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GFCI Outlets

GFCIs, or ground fault circuit interrupters, protect against the risk of electrical shock. Installing them provides an inexpensive solution to preventing incidents of shock, and offers the added bonus of bringing your home up to code.

What is a GFCI outlet?

GFCI outlets are used in areas like the kitchen, bathroom or garage where the risk of electrical shock is greater. They can be identified by the “test” and “reset” buttons located on the receptacle. These outlets help protect you from electrical hazards by monitoring the amount of electricity flowing in a circuit and tripping the circuit if an imbalance is detected. Once detected, the outlet stops the flow of electricity.

How To Operate and Test a GFCI Outlet

If your GFCI outlet stops the flow of power under normal operating conditions and it is safe, the GFCI can be manually reset by pressing the “reset” button to restore power. GFCIs are much more reliable than depending on the circuit breaker in your electrical box to trip and stop current flow, as they are sensitive to even small variations in current. In fact, they are designed to operate before electricity can affect your heartbeat. Because of this function, it is important to check all of the GFCI outlets in your home monthly.

  • Press the “test” button to see if they are operating properly.
  • Use a night light or other portable device that uses a minimal amount of electricity to ensure current is no longer flowing through the receptacle.
  • Press the “reset” button after confirming this to return power to the outlet.

Where are GFCI outlets required?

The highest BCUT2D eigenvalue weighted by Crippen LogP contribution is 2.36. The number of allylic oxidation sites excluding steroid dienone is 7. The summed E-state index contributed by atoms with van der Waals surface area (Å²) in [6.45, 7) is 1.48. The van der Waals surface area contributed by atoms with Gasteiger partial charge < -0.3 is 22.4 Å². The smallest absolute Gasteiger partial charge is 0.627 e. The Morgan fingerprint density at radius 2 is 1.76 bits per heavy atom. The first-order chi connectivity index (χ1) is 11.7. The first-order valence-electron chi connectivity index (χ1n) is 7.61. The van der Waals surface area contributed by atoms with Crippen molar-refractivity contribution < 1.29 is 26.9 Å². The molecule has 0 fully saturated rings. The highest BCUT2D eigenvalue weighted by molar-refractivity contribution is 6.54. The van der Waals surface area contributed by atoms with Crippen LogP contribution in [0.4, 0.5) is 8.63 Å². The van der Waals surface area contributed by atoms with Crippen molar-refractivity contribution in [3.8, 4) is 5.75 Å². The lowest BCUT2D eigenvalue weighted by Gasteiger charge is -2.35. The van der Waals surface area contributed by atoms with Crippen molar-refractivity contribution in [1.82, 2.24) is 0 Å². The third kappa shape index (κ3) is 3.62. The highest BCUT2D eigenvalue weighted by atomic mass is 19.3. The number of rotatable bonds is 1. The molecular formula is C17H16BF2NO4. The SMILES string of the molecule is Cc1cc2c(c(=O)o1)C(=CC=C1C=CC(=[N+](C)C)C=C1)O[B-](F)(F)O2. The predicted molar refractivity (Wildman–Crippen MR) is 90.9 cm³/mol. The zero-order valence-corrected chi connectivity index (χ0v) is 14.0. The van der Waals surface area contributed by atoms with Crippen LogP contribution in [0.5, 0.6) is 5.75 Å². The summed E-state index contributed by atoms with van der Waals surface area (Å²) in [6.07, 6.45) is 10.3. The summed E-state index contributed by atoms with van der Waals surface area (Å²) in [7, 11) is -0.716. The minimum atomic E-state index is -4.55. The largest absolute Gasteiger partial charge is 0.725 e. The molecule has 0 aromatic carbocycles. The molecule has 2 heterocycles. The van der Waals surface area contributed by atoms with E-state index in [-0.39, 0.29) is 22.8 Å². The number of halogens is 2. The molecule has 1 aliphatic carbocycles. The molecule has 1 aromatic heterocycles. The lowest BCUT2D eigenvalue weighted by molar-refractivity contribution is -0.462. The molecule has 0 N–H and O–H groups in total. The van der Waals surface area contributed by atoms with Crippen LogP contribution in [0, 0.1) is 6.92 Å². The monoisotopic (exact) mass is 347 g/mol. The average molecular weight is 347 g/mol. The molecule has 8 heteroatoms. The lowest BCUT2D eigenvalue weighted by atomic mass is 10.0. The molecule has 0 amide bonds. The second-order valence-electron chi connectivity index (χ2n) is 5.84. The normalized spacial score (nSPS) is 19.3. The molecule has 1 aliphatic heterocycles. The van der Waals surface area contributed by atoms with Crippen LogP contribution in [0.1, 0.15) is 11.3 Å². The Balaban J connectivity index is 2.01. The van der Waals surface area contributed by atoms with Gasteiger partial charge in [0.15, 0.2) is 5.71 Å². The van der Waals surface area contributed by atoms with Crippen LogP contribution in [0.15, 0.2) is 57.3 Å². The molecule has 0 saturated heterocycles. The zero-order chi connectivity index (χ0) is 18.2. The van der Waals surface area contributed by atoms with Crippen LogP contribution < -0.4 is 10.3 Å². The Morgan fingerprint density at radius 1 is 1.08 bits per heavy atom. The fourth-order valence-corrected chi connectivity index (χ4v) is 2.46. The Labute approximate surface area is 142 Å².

GFCIs have been required in homes since 1971, when they were mandated for use on the exterior of homes and for use with swimming pool equipment. There are many areas of your home where GFCI outlets are required to meet code, commonly in areas where the risk of electrical shock is increased due to possible exposure to risk factors such as water. GFCI outlets are required in:

  • Bathrooms since 1975.
  • Kitchens since 1987.
  • Laundry and utility sinks since 2005.
  • Wetbars since 1993.
  • Garages since 1978.
  • Crawlspaces and unfinished basements since 1990.
  • Your home’s exterior since 1973.
  • Spa and pool areas since 1968.
  • Limitations of GFCI receptacles

GFCI outlets should not be used as receptacles for refrigerators, freezers, or other appliances, as they could trip without your knowledge.

Many older homes have lacked GFCI outlets for quite some time, putting their occupants at increased risk of electrical shock. Don’t wait on installing these inexpensive, potentially life-saving devices. Contact Mr. Electric® today and protect yourself and your family with the addition of GFCI receptacles.